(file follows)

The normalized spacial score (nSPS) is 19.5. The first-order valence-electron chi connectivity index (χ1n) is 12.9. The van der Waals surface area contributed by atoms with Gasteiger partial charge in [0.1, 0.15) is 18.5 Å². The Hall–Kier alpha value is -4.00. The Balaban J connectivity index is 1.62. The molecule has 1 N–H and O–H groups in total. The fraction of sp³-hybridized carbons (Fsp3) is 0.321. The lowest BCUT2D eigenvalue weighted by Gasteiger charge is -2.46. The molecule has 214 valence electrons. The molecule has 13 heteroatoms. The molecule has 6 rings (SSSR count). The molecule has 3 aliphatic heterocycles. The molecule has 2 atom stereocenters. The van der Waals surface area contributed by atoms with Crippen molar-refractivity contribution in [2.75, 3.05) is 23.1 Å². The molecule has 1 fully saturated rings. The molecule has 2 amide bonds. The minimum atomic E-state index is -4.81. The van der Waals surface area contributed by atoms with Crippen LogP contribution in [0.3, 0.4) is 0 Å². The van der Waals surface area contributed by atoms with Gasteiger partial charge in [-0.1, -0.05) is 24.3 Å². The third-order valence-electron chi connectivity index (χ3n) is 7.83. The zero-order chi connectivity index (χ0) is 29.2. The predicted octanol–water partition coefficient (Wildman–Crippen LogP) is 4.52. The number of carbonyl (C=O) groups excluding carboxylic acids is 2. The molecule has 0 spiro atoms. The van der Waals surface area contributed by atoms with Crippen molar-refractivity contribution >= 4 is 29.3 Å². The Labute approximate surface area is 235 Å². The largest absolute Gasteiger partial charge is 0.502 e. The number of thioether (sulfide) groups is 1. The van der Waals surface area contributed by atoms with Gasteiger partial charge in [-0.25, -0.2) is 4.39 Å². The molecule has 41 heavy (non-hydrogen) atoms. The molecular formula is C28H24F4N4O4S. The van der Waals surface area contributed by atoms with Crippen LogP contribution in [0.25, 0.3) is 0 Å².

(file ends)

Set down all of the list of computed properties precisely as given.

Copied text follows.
The normalized spacial score (nSPS) is 19.5. The first-order valence-electron chi connectivity index (χ1n) is 12.9. The van der Waals surface area contributed by atoms with Gasteiger partial charge in [0.1, 0.15) is 18.5 Å². The Hall–Kier alpha value is -4.00. The Balaban J connectivity index is 1.62. The molecule has 1 N–H and O–H groups in total. The fraction of sp³-hybridized carbons (Fsp3) is 0.321. The lowest BCUT2D eigenvalue weighted by Gasteiger charge is -2.46. The molecule has 214 valence electrons. The molecule has 13 heteroatoms. The molecule has 6 rings (SSSR count). The molecule has 3 aliphatic heterocycles. The molecule has 2 atom stereocenters. The van der Waals surface area contributed by atoms with Crippen molar-refractivity contribution in [2.75, 3.05) is 23.1 Å². The molecule has 1 fully saturated rings. The molecule has 2 amide bonds. The minimum atomic E-state index is -4.81. The van der Waals surface area contributed by atoms with Crippen LogP contribution in [0.3, 0.4) is 0 Å². The van der Waals surface area contributed by atoms with Gasteiger partial charge in [-0.1, -0.05) is 24.3 Å². The third-order valence-electron chi connectivity index (χ3n) is 7.83. The zero-order chi connectivity index (χ0) is 29.2. The predicted octanol–water partition coefficient (Wildman–Crippen LogP) is 4.52. The number of carbonyl (C=O) groups excluding carboxylic acids is 2. The molecule has 0 spiro atoms. The van der Waals surface area contributed by atoms with Crippen molar-refractivity contribution >= 4 is 29.3 Å². The Labute approximate surface area is 235 Å². The largest absolute Gasteiger partial charge is 0.502 e. The number of thioether (sulfide) groups is 1. The van der Waals surface area contributed by atoms with Gasteiger partial charge in [-0.25, -0.2) is 4.39 Å². The molecule has 41 heavy (non-hydrogen) atoms. The molecular formula is C28H24F4N4O4S. The van der Waals surface area contributed by atoms with Crippen LogP contribution in [0.25, 0.3) is 0 Å².